Barrister Tracey O’Mahony launches lockdown challenge

The text of Article 15.2 of Bunreacht nah Eireann, the Irish constitution, is set to form the basis of a case taken by Barrister and Activist Tracey O’Mahony, which seeks to challenge the constitutionality of almost every lockdown restriction enacted by the Irish Government, Gript can reveal.

In court documents lodged this week, which have been seen by Gript, Ms. O’Mahony, through her legal team, sets out a series of challenges to Section 31A of the Health Act of 1947. Section 31A is the emergency legislation, inserted by the Health Act of 2020, which empowers the Minister for Health, as well as other Ministers, to “make regulations providing for the prevention of the spread of an infectious disease”.

The section of the Act being challenged by Ms. O’Mahony reads as follows:

The Minister may make regulations providing for the prevention of the spread (including the spread outside the State) of an infectious disease or of infectious diseases generally and for the treatment of persons suffering therefrom and the regulations may, in particular, provide for any of the matters mentioned in the Second Schedule to this Act.

Ms. O’Mahony’s legal documents declare that she will be seeking a declaration from the courts that this section of the legislation is at variance – in legal terms “repugnant to” – Article 15.2 of the Constitution.

That article reads:

the sole and exclusive power of making laws for the state is hereby vested in the Oireachtas: no other legislative authority has power to make laws for the state”

While specific legal arguments have not been made at this very early stage of the case, it is very clear what O’Mahony’s argument will be: She will contend to the court that by granting the power to Ministers to make regulations, which have the force of law, the Dáil and Seanad unconstitutionally gave up the power to make laws and regulations themselves.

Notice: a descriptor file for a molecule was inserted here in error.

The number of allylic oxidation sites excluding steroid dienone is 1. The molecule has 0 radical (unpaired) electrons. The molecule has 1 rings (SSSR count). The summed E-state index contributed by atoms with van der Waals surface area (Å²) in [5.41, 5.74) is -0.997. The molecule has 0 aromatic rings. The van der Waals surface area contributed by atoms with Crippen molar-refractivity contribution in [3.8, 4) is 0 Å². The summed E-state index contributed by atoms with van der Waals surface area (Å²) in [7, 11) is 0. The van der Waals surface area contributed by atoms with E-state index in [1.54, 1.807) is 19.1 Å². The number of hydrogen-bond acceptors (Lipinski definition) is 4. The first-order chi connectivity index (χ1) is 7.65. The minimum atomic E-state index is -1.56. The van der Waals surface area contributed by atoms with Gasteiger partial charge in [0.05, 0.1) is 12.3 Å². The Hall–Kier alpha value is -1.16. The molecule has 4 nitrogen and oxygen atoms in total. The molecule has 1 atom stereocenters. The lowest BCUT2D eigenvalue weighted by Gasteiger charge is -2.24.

This is an argument with merit, though it is by no means guaranteed to succeed. This very issue, in fact, has been the subject of much legal scholarship in the United States, in recent years, with conservative judges, in particular, repeatedly striking down regulations and laws made by Government Agencies on the basis that the laws and regulations were never explicitly approved by Congress. So, for example, many Judges – including several on the US Supreme Court – have argued that the Environmental Protection Agency cannot just set new limits on Car Emissions, because it is not elected. Under their interpretation, every new rule such an agency makes must be voted on by Congress, which has the sole power to make laws. It is not an argument which has formed the basis of a high profile case in Ireland, at least until now.

In Ireland, the argument will likely go, the sole power to make laws is vested with the Dáil. That means that if you, an ordinary citizen, are told, for example, that you cannot go further than 5km from your home in the course of taking exercise, then you have a right to expect that such a regulation has been voted on and adopted by your elected representatives. But of course, as it happens, the Dáil has never voted on that particular rule, or many others like it.

What’s happened instead is that the Dáil passed what you might call an empowering act, granting the Government, through its Ministers, the power to make whatever laws they liked in the name of stopping the pandemic, without having to have those laws individually approved in the Dáil. Ms. O’Mahony’s case will likely argue that this is explicitly unconstitutional: The Dáil, and the Government, are two separate entities. In normal times, if the Government wants to do something, it must pass it through the Dáil. Bypassing that step, she will say, makes everything done by the Minister unconstitutional.

The State will argue, in response to Ms. O’Mahony, that delegating power in this way is a perfectly legitimate way for the Dáil to act. For example, they will say, the Dáil de facto approved of the regulations made by the Minister because it retained the power to dismiss the Minister at any time, or to take away his powers at any time. The state’s likely argument, in other words, will be that the Dáil clearly approved of these laws, and therefore that constitutes “making” them. It’s also fair to say that Irish Judges may be more sympathetic to this argument, and to giving the state wider latitude, than Judges in other jurisdictions, as we saw last week with the High Court’s decision to uphold last year’s leaving cert grading process on the basis that the state had few other options.

One thing, though, should be made clear: Unlike certain other cases taken by lay litigants to challenge the lockdown regulations, this is a serious argument, made by serious lawyers. It mirrors genuine and interesting legal issues raised in other jurisdictions. If Ms. O’Mahony succeeds, then her case will have implications not just for the lockdown, but for the way the country is governed in general. The argument she makes is a serious and credible one.

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